Costco (NASDAQ:COST) is in the process of removing its self-checkouts, the warehouse-store giant's CEO has told Bloomberg Businessweek. The official reason: Employees do the work more efficiently. Self-checkouts are "great for low-volume warehouses, but we don't want to be in the low-volume warehouse business," said Costco CEO Craig Jelinek.
All that may be true, and Costco isn't the only chain that has removed self-checkout from U.S. stores in the name of efficiency—Ikea did exactly that last year, although it still uses self-checkout in many European stores.
But employee efficiency isn't the only reason Costco isn't so fond of do-it-yourself checking. The chain first began trialing self-checkout in 2010 in a handful of stores, and at least one Idaho store showed $60,000 in merchandise loss over a six-month period—attributed entirely to the self-checkout system.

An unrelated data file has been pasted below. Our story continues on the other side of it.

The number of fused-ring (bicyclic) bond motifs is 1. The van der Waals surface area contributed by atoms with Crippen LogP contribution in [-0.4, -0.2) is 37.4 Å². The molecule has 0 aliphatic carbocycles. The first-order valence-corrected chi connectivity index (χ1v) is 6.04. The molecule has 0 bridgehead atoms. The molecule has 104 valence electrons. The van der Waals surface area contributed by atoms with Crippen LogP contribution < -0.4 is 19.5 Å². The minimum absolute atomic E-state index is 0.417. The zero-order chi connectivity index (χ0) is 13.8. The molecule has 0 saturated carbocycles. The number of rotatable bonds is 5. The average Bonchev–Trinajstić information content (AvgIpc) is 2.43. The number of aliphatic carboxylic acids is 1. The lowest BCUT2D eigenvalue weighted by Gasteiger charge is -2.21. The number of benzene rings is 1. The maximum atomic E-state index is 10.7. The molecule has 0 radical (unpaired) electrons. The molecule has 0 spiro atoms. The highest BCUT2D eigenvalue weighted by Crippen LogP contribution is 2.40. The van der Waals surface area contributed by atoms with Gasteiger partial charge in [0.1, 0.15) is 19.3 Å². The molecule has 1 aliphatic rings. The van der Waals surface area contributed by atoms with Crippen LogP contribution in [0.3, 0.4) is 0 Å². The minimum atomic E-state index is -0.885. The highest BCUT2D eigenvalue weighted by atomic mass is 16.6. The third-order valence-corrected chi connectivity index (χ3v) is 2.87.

The problem then: Costco's system used an item's weight to confirm that the barcode had been correctly scanned. If there was a mismatch between what the weight-sensitive conveyor belt measured and what the item was supposed to weigh, the system rejected the item and didn't charge the customer, who was supposed to contact an associate for assistance.
But if the customer didn't notice the rejection (or "didn't notice" it), the customer would walk away with the item. If the associate at the door didn't notice the failure to charge, it went down as a loss. And that, it seems, was happening regularly.
In fairness, once that Idaho Costco store pulled the self-checkout lanes in 2012 to stem the losses, management noticed another change. "Our members (processed) per hour went up, from 50 per hour to 60 per hour," a Costco source said at the time. It appears that now Costco is applying that lesson to the whole chain.
- See this Bloomberg Businessweek story
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